“Ginger Rogers” Dances Her Way to Mrs. Gould’s Mansion at GCU for Tea
Lakewood, N.J., Aug. 30, 2011— Join “Edith Kingdon Gould,” wife of George Jay Gould, original owner of the Georgian Court estate, for a tea luncheon with one of the most famous dancers in film history—“Ginger Rogers.” This unique interactive theatrical performance and elegant tea party, which brings to life figures from the past, is produced by St. George Productions of Medford, New York, as part of Georgian Court University’s “Biographies from The Court” series.
Rogers, whom many will remember from 10 unforgettable films in which she was paired with the equally talented Fred Astaire, danced in moviegoers’ hearts beginning in 1930. During her visit with Mrs. Gould, you’ll learn that Rogers, once the highest-paid female performer in Hollywood, was immensely dedicated to her family and to equality for women in the entertainment industry.
Available 11:30 a.m. performances (Wednesdays, Thursdays, and Saturdays) are on September 7, 8, 10, 14, 15, 17, 21, 22, and October 1, 6, and 15. Available 3:00 p.m. Sunday performances are on September 11, 18, 25 and October 2 and 9. Performances will take place in the Mansion on GCU’s Lakewood campus. Doors open 30 minutes prior to the performance; please plan your arrival accordingly.
The cost is $42 per person and includes the performance and tea luncheon. For groups of 20 or more, discount pricing is available. Tickets must be purchased in advance and can be obtained by calling 732.987.2263 or e-mailing firstname.lastname@example.org.
ABOUT GINGER ROGERS
Born on July 16, 1911, Virginia “Ginger” Katherine McMath of Independence, Missouri, began performing on stage at the age of 10. Taking her stepfather’s last name, she started on the road to stardom at 14 after taking first place in the Texas State Charleston Championship. Still a teenager, Rogers began on Broadway in the 1929 play Top Speed, during which time she also began filming movies at Paramount’s Astoria, Long Island, studio. Her first film, Young Man of Manhattan (1930), starred Claudette Colbert and featured Rogers as a 16-year-old flapper. Her line “Cigarette me, big boy,” became well-known in American vocabulary.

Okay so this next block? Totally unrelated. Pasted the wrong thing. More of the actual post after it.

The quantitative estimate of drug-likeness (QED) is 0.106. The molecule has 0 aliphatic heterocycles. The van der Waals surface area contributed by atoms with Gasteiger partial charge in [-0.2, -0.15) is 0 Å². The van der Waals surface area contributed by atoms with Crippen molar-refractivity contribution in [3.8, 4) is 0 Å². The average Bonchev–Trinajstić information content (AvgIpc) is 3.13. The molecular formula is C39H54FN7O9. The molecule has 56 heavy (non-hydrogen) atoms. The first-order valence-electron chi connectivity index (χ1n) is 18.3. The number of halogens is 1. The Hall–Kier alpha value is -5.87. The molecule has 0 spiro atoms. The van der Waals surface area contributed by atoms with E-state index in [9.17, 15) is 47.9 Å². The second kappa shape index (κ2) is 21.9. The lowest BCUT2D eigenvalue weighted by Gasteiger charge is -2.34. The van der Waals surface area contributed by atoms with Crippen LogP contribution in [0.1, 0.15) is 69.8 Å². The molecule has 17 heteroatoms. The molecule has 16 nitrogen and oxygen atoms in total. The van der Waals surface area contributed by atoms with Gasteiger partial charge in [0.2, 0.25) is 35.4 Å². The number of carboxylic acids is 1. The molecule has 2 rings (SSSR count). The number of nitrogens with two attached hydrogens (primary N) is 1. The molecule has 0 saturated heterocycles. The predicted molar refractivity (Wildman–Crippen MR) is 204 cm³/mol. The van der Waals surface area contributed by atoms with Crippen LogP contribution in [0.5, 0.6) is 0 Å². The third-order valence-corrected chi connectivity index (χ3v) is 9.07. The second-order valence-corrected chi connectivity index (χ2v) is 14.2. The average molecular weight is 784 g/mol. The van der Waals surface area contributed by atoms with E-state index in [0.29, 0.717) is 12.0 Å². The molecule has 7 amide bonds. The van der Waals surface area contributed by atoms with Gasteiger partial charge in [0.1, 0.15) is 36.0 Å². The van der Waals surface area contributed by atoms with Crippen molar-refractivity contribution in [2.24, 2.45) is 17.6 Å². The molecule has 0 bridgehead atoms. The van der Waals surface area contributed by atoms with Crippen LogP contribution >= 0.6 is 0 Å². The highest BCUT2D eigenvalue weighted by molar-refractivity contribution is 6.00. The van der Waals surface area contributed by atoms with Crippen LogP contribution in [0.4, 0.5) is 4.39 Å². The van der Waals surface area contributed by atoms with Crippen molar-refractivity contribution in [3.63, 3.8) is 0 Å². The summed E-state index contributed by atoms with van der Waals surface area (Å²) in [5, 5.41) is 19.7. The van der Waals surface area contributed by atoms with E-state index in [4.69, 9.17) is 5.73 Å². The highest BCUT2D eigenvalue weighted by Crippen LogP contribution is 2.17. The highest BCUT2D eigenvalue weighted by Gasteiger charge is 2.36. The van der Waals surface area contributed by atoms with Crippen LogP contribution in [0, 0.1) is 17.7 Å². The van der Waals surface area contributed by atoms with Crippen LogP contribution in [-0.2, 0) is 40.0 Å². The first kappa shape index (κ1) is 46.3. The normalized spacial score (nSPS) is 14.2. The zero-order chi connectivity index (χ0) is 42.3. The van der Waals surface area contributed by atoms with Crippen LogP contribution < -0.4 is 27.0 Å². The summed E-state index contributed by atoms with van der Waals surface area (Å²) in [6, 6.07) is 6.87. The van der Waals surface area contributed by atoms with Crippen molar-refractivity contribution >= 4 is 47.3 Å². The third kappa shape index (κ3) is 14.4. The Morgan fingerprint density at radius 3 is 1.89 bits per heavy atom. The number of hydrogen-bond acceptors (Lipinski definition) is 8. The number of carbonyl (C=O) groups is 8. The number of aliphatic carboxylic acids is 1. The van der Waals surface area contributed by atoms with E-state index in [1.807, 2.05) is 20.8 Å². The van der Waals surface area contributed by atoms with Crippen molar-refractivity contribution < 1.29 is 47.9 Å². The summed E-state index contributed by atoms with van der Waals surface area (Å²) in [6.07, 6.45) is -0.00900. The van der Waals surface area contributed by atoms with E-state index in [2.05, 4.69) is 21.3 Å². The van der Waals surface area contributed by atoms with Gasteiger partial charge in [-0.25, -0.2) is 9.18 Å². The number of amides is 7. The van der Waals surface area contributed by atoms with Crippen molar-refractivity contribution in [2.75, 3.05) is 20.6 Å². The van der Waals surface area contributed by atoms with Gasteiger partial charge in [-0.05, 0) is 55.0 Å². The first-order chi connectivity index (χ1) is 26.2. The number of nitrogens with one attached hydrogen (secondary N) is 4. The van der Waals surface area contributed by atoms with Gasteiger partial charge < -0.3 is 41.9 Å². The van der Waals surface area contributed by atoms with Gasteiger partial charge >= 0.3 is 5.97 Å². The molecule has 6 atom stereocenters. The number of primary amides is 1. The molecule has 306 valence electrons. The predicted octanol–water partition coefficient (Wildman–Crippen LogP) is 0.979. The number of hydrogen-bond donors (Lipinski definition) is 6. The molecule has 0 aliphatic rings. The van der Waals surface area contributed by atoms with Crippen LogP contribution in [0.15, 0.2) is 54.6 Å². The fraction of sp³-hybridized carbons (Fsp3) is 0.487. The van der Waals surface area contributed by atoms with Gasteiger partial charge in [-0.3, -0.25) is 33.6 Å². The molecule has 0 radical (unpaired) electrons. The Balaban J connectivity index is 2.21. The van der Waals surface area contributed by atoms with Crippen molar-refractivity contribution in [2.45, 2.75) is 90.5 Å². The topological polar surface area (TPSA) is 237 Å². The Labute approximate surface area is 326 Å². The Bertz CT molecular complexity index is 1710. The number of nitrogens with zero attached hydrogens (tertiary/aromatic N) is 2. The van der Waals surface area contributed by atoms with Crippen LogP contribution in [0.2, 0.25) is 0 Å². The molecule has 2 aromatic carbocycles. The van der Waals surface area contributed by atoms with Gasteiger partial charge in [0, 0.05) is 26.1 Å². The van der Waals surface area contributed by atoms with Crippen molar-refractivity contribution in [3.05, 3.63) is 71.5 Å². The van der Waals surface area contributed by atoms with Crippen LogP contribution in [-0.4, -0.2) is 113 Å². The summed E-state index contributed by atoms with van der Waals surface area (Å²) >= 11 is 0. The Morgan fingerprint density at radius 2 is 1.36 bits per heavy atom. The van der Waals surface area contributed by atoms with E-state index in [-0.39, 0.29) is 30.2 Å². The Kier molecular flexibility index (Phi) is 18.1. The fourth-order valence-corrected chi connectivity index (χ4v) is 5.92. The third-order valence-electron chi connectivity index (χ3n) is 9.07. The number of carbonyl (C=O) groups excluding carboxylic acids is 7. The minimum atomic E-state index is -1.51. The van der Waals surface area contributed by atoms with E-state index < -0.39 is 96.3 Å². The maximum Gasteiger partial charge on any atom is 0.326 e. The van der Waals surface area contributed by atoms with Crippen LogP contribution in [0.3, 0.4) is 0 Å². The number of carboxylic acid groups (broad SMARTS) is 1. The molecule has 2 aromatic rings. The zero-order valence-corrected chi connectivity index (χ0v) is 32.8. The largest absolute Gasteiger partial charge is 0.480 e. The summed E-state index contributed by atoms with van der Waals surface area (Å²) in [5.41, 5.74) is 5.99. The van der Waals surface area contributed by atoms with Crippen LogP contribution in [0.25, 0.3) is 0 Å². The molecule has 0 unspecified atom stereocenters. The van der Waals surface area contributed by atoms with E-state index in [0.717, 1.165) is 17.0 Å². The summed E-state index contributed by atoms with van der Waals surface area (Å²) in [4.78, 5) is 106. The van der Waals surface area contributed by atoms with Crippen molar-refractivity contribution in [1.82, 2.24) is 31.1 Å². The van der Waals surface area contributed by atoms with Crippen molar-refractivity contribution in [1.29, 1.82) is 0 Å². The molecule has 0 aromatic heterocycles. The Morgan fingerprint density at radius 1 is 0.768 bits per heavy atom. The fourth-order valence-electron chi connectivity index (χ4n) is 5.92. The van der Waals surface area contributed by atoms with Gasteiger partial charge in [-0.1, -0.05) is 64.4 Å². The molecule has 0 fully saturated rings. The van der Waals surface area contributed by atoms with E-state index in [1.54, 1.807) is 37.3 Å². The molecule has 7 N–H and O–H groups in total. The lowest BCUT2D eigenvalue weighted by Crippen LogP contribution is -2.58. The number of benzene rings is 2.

In her 20th film, RKO Radio Studios’ Flying Down to Rio (1933), she was matched with Fred Astaire, creating film history as they became the most famous dance team ever, starring in 9 more films together. Garson Kanin wrote of them, “The magic of Astaire and Rogers cannot be explained; it can only be felt. They created a style, a mood, a happening. They flirted, chased, courted, slid, caressed, hopped, skipped, jumped, bent, swayed, clasped, wafted, undulated, nestled, leapt, quivered, glided, spun—in sum, made love before our eyes. We have not seen their like since.”
Rogers went on to star in a number of comedies and dramas in the 1940s and 1950s. Her dramatic turn in Kitty Foyle (1940) earned her an Academy Award for Best Actress.
In addition to her entertainment career, Rogers also purchased a ranch in Oregon in 1945 for breeding Guernsey milk cows. She made a permanent move to the ranch in 1969, She was a skilled painter and sculptor and an avid athlete who won several tennis cups and earned high records for skeet. She was truly a multi-faceted individual.
Ginger Rogers passed away in 1995 at the age of 83 due to congestive heart failure, leaving a legacy of entertainment that will not soon be forgotten.
Founded in 1908 and sponsored by the Sisters of Mercy, Georgian Court University is a comprehensive university with a strong liberal arts core and a special concern for women. A forward-thinking university that supports diversity and academic excellence, Georgian Court serves nearly 3,000 students of all faiths and backgrounds in a residential Women's College and a coeducational University College with undergraduate and graduate programs. Georgian Court's main campus is located at 900 Lakewood Avenue, Lakewood, N.J., on the picturesque former George Jay Gould estate, now named a National Historic Landmark. Georgian Court also offers classes at its site at One Woodbridge Center in Woodbridge, at Coastal Communiversity in Wall, and at Cumberland County College in Vineland.
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